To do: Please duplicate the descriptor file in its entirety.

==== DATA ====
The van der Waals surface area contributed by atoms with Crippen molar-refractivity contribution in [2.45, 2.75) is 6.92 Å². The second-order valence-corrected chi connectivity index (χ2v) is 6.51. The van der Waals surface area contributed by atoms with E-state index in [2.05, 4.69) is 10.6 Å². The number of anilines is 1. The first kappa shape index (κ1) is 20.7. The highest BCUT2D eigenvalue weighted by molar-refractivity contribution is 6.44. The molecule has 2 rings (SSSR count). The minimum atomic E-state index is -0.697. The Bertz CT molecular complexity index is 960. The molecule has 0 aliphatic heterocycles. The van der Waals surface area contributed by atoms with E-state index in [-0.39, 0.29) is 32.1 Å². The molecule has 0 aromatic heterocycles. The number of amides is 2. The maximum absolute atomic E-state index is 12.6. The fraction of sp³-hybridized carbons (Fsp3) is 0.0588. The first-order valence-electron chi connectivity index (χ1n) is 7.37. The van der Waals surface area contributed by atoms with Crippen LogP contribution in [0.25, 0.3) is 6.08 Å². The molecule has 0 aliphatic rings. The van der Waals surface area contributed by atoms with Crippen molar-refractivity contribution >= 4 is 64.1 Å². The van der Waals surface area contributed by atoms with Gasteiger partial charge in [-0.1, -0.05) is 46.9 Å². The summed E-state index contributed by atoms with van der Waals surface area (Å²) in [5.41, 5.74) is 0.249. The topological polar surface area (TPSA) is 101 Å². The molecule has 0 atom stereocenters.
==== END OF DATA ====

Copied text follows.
The van der Waals surface area contributed by atoms with Crippen molar-refractivity contribution in [2.45, 2.75) is 6.92 Å². The second-order valence-corrected chi connectivity index (χ2v) is 6.51. The van der Waals surface area contributed by atoms with E-state index in [2.05, 4.69) is 10.6 Å². The number of anilines is 1. The first kappa shape index (κ1) is 20.7. The highest BCUT2D eigenvalue weighted by molar-refractivity contribution is 6.44. The molecule has 2 rings (SSSR count). The minimum atomic E-state index is -0.697. The Bertz CT molecular complexity index is 960. The molecule has 0 aliphatic heterocycles. The van der Waals surface area contributed by atoms with E-state index in [-0.39, 0.29) is 32.1 Å². The molecule has 0 aromatic heterocycles. The number of amides is 2. The maximum absolute atomic E-state index is 12.6. The fraction of sp³-hybridized carbons (Fsp3) is 0.0588. The first-order valence-electron chi connectivity index (χ1n) is 7.37. The van der Waals surface area contributed by atoms with Crippen LogP contribution in [0.25, 0.3) is 6.08 Å². The molecule has 0 aliphatic rings. The van der Waals surface area contributed by atoms with Crippen molar-refractivity contribution >= 4 is 64.1 Å². The van der Waals surface area contributed by atoms with Gasteiger partial charge in [-0.1, -0.05) is 46.9 Å². The summed E-state index contributed by atoms with van der Waals surface area (Å²) in [5.41, 5.74) is 0.249. The topological polar surface area (TPSA) is 101 Å². The molecule has 0 atom stereocenters.